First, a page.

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Suppliers Big Industry Winners in 54.5 MPG Fuel-Economy Standards

Suppliers Big Industry Winners in 54.5 MPG Fuel-Economy Standards

Makers of lightweight materials stand to benefit most, says John German of the International Council on Clean Transportation.

The Obama Admin. today releases its formal plan to raise U.S. fuel-economy standards to 54.5 mpg (4.3 L/100 km) by 2025, a program expected to require billions of dollars in research-and-development spending by auto makers and result in a supply-sector boom.

The Center for Automotive Research in Ann Arbor, MI, has pegged auto makers’ investment in meeting the rules at $150 billion, or roughly three times what it will cost them to achieve a standard of 35.5 mpg (6.6 L/100 km) by 2016 currently taking effect.

Makers of lightweight materials stand to benefit most, says John German of the International Council on Clean Transportation and former environmental specialist at Chrysler, Honda and the U.S. Environmental Protection Agency.

“There is a revolution coming in lightweight materials,” German says, citing computer-aided design as the key enabler.

Today’s computer software can simulate the integration of lightweight parts – how they might affect safety or noise, vibration and handling, for example – without building costly prototypes, he says.

Achieving weight savings, in other words, is offset by development costs.

“We’re starting to see the ability to optimize the design of every part and let the computer figure out how they interact,” German tells WardsAuto in a recent interview. “It’s a whole new world, and we’re going to see major reduction in vehicle weight in the future.”

As a result, expect more companies and more jobs across the supply sector, says Zoe Lipman, senior manager-Global Warming and Transportation Solutions at the National Wildlife Federation.

According to a study conducted in August by the NWF, the Natural Resources Defense Council and the United Auto Workers union, 300 companies in 43 states and the District of Columbia are creating technologies aimed at improving fuel economy and reducing carbon-dioxide emissions.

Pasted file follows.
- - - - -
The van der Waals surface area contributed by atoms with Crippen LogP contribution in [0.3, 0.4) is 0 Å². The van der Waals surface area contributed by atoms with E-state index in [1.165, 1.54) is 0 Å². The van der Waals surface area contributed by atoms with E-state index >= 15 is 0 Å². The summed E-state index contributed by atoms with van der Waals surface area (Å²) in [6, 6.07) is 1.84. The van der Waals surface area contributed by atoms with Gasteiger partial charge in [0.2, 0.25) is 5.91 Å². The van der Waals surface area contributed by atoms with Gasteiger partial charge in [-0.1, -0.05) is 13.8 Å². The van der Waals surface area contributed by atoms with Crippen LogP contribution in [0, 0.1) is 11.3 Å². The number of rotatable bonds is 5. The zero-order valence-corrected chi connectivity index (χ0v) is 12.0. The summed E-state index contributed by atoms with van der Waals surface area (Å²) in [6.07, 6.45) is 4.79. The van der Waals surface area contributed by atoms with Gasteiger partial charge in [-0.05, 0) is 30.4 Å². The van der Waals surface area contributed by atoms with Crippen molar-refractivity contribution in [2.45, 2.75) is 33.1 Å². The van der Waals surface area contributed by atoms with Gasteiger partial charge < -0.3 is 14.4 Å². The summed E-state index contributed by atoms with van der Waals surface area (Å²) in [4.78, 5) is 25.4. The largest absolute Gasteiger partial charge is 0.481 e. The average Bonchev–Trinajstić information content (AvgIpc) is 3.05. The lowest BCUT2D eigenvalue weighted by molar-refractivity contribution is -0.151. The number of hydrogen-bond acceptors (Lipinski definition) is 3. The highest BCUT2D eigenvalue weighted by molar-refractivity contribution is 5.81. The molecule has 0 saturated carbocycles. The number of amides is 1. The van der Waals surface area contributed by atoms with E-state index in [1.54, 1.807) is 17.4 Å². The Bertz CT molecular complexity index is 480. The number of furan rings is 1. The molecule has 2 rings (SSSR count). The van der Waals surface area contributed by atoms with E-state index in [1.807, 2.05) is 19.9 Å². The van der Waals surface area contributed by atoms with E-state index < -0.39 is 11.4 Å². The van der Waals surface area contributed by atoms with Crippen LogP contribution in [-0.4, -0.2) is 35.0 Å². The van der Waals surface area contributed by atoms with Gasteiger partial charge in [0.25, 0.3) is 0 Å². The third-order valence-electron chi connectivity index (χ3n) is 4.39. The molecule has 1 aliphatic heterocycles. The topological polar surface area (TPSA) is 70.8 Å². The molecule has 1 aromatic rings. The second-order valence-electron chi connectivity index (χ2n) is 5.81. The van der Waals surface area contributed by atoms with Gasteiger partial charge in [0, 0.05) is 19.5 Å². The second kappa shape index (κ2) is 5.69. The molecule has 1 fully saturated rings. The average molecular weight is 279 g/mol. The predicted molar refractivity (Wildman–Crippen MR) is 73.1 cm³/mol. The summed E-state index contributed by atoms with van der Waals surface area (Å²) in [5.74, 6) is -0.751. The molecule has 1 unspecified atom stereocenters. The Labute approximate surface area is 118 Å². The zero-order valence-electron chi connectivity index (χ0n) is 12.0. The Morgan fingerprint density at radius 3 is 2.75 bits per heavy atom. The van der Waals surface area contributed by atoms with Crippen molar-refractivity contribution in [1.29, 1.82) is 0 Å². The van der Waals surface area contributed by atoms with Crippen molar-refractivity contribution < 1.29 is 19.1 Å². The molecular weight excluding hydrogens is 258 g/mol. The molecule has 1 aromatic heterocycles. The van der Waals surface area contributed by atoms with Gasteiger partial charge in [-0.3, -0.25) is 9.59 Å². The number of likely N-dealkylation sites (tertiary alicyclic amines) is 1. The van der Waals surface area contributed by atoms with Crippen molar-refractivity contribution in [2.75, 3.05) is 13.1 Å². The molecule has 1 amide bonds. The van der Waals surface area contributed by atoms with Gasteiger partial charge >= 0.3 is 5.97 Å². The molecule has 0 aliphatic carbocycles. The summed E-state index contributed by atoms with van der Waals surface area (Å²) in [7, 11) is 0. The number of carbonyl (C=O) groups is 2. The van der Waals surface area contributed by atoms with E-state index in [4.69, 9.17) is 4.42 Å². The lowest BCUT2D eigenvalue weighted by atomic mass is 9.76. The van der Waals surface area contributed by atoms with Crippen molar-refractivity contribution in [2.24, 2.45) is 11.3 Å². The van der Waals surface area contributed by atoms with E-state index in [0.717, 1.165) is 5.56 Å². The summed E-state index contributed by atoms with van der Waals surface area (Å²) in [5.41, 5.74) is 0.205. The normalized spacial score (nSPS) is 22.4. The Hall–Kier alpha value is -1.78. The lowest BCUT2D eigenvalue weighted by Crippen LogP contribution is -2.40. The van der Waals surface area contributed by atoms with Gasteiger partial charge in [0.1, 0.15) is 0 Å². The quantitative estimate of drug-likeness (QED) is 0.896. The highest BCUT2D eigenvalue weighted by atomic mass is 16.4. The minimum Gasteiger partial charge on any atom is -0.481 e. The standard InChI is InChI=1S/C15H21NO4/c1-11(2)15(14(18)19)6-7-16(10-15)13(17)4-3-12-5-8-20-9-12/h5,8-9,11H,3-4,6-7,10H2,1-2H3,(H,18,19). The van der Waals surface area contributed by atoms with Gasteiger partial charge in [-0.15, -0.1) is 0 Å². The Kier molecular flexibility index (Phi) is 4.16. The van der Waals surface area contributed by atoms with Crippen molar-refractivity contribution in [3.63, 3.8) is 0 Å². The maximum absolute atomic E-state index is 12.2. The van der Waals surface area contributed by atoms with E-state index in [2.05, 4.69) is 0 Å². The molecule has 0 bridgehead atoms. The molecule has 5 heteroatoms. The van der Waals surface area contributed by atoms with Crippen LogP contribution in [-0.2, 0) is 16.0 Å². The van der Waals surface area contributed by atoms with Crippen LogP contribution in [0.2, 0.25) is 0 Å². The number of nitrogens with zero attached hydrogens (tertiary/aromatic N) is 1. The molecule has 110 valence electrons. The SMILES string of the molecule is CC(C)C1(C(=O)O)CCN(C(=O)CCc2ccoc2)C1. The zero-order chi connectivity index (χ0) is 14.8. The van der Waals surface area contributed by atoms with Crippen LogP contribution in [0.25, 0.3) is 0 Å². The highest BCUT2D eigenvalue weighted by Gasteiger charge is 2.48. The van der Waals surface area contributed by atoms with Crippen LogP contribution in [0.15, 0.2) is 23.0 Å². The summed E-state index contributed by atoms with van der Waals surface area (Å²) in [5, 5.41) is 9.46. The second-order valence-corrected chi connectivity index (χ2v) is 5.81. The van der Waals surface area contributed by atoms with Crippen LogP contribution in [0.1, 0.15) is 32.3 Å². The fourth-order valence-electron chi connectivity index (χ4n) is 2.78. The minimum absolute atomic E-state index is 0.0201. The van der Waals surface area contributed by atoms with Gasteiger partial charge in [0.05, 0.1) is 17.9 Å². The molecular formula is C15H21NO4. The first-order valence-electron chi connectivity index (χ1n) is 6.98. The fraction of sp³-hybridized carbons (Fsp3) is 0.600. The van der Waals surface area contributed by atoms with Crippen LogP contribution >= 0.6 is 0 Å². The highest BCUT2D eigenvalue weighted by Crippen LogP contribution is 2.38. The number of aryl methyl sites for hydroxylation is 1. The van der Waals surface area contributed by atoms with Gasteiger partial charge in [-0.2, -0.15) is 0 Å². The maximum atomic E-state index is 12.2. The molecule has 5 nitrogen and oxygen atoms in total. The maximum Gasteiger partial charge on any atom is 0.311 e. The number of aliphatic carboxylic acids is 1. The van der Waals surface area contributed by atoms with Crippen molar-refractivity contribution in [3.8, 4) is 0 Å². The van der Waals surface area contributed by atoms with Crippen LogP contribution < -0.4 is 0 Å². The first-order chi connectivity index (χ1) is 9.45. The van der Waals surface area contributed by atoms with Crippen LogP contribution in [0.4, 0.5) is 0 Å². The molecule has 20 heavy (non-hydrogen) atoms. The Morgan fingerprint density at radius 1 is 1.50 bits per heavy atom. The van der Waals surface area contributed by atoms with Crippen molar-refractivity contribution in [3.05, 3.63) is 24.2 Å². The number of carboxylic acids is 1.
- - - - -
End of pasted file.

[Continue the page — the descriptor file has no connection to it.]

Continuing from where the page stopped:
“You’ve got new, entrepreneurial companies in the supply chain coming up in California, Michigan and Ohio, and then the classic Tier One suppliers – they clearly stand to benefit,” Lipman says.

The hike to 35.5 mpg by 2016, which began with the ’12 model year, is expected to create up to 120,000 new jobs.

Ceres, a coalition of investors and consumer groups, expects reaching the 54.5 mpg benchmark by 2025 ultimately will create 434,000 jobs.

Addressing the rules today, EPA Administrator Lisa Jackson calls the latest set of rules “achievable and cost-effective.”

The move is expected to save Americans $1.7 trillion at the pump and by 2025 reduce U.S. oil consumption by 2.2 million barrels per day. The new rules also will reduce CO2 emissions by 6.6 million tons (6 billion t), she says.

Jackson says in a conference call with journalists today the long lead time on meeting the fuel-economy standards give auto makers time to make accurate future product decisions.

However, the nation’s new-car dealers continue to express concern over the fuel-economy rules, saying they will add an estimated $3,000 to the cost of a vehicle. They also could mean smaller cars, the National Automobile Dealers Assn. says.

“This policy is contrary to what most consumers are actually buying today, despite the wide availability of more fuel-efficient models,” the group says in a statement. “We need fuel-economy policies that encourage the sales of fuel-efficient vehicles, instead of risky mandates that frustrate consumer demand and depress fleet turnover.”

There also appears to be questions about how closely California, which traditionally has set its own emissions rules, will follow the national standard. The state’s regulators agreed to as much earlier this year, but their proposal for tailpipe emissions for 2017-2025 will not come until Dec. 7.

Mary Nichols, chairman of the California Air Resources Board, says the state’s package is somewhat different from the federal one.

“We waited for EPA and (the National Highway Traffic Safety Admin.) to go through with theirs first to make sure we were absolutely tracking all the details. But we’re also adding in our own zero-emission-vehicle mandate and our own lead-emission standards,” Nichols tells WardsAuto on the floor of the Los Angeles Auto Show.

EPA Assistant Administrator Gina McCarthy says during the conference call, “We’re confident that (California regulators) have aligned with us and we will, in the end, have a national program.”

–with Christie Schweinsberg in Los Angeles

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